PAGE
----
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Does the judge live on the south side or along the Gold Coast? We know where he should live if he followed the law.  It’s one of the many questionable things we’ve found this week in our joint WGN investigation with the Medill Watchdog unit of Northwestern: Judging the Judges.

Let’s start with the basics. Before Cook County Chief Judge Tim Evans, or any judge for that matter, could put on the robe, they have to pass a test. One, be a U.S. citizen, two, a licensed attorney, and three, a resident of the unit which selects him. It is a fancy way of saying they must live in the same community as the voter.

It’s kind of like electing a Chicago alderman or a state representative or congressman. To win an election they have to live in their district. In Cook County some judges are elected countywide, while others are from one of 15 smaller areas, called subcircuits.

CaptureOur investigation, Judging the Judges, found some of those subcircuit judges living elsewhere. Once elected, they moved out of their homes into posh condos. Some others we found leaving the South Side for the North Shore. That’s not what lawmakers had in mind back in 1991 when they created the 15 subcircuits in Cook County to help bring more minorities to the bench.

“So the idea of the subcircuit was if you ran you were going to live in that subcircuit,” said Larry Suffredin. Suffredin represents the Chicago Bar Association which originally fought against the law, then accepted it was here to stay.

“I do think judges help stabilize neighborhoods. They are significant public officials. They are people that kids can look up to.  Neighbors can feel comfortable having in their community,” he said.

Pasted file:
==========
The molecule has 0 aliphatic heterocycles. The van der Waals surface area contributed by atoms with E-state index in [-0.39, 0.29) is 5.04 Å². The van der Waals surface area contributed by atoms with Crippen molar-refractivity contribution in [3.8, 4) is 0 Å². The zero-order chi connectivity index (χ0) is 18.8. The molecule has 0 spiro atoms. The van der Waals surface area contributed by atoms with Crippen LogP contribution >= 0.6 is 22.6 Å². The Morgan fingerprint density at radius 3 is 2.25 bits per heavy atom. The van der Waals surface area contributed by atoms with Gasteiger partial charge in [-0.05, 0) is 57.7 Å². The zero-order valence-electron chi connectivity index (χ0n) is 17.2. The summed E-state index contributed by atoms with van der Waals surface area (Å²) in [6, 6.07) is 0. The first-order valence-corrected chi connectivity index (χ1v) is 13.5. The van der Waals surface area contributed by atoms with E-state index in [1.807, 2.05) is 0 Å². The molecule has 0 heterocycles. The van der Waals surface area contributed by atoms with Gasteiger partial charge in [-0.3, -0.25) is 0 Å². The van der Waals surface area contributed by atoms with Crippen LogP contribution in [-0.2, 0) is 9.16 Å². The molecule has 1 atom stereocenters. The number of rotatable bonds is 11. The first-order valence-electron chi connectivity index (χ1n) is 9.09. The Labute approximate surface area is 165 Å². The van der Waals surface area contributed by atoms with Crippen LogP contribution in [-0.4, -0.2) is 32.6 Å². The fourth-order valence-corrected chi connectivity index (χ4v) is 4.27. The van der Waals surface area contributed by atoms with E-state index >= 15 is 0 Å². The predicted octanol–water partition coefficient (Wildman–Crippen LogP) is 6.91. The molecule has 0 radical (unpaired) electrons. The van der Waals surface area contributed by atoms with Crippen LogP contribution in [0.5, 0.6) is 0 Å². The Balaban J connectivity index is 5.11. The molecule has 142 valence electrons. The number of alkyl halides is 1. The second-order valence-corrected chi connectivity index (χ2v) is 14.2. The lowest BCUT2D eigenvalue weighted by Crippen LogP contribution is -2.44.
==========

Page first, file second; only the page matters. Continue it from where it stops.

If only they’d stay in the community.

In 1992, Leida Gonzalez-Santiago was one of the first to win in a newly created Hispanic subcircuit. Seven years later she moved out of her district.

Vanessa Hopkins had been a lawyer for only a few short years before winning a seat on the bench in the far south side. Three years later she bought a condo out of her subcircuit signing a mortgage that says it would be her principal residence. Neither judge would comment.

Then more than a decade later, a constitutional question flipped the notion of residency on its head. Attorney General Lisa Madigan weighed in saying you can’t force a judge to stay in the subcircuit after they run for re-election or what is commonly called retention. According to Suffredin, “Many of these judicial deserts ended up losing the judges they had.”

Judge Peter Flynn is another who moved out. He won election from a south side subcircuit, but after Madigan’s opinion he jumped ship moving to a wealthy neighborhood on the north shore. He wouldn’t speak with us, but it begs the question: Why keep this subcircuit system if a judge can just move from the community that elected him?

Robert Cummins once sat on the Judicial Inquiry Board which investigates judges. He opposes subcircuits.

“I’m not sure that heritage or gender or anything of things matter as to whether a judge is qualified or can perform,” according to Cummins. He asks, “Does it make any difference whether the judge grew up and lived in Hyde Park when he was elected.  Is he going to be a different person when he moves to Rogers Park?” Even though a judge is elected from a smaller subcircuit, once on the bench they must do bench work for everyone in the county.

After the Madigan ruling, Springfield took up the issue again.  Lawmakers didn’t kill subcircuits, but it did try to force the residency rule. Lawmakers passed a new election law requiring a judge running for a subcircuit seat live in the neighborhood even when seeking retention. Judges elected before 2008 could move after they won retention, but not anyone in the future. So who’s watching them? According to Suffredin, “Nobody’s watching them.”

Our investigation found other ways judges are skirting the law. We’ll have that story tomorrow night when we find judges moving in with relatives, buying second homes, and even showing questionable property tax breaks.

For more information, log on to the Medill Watchdog website.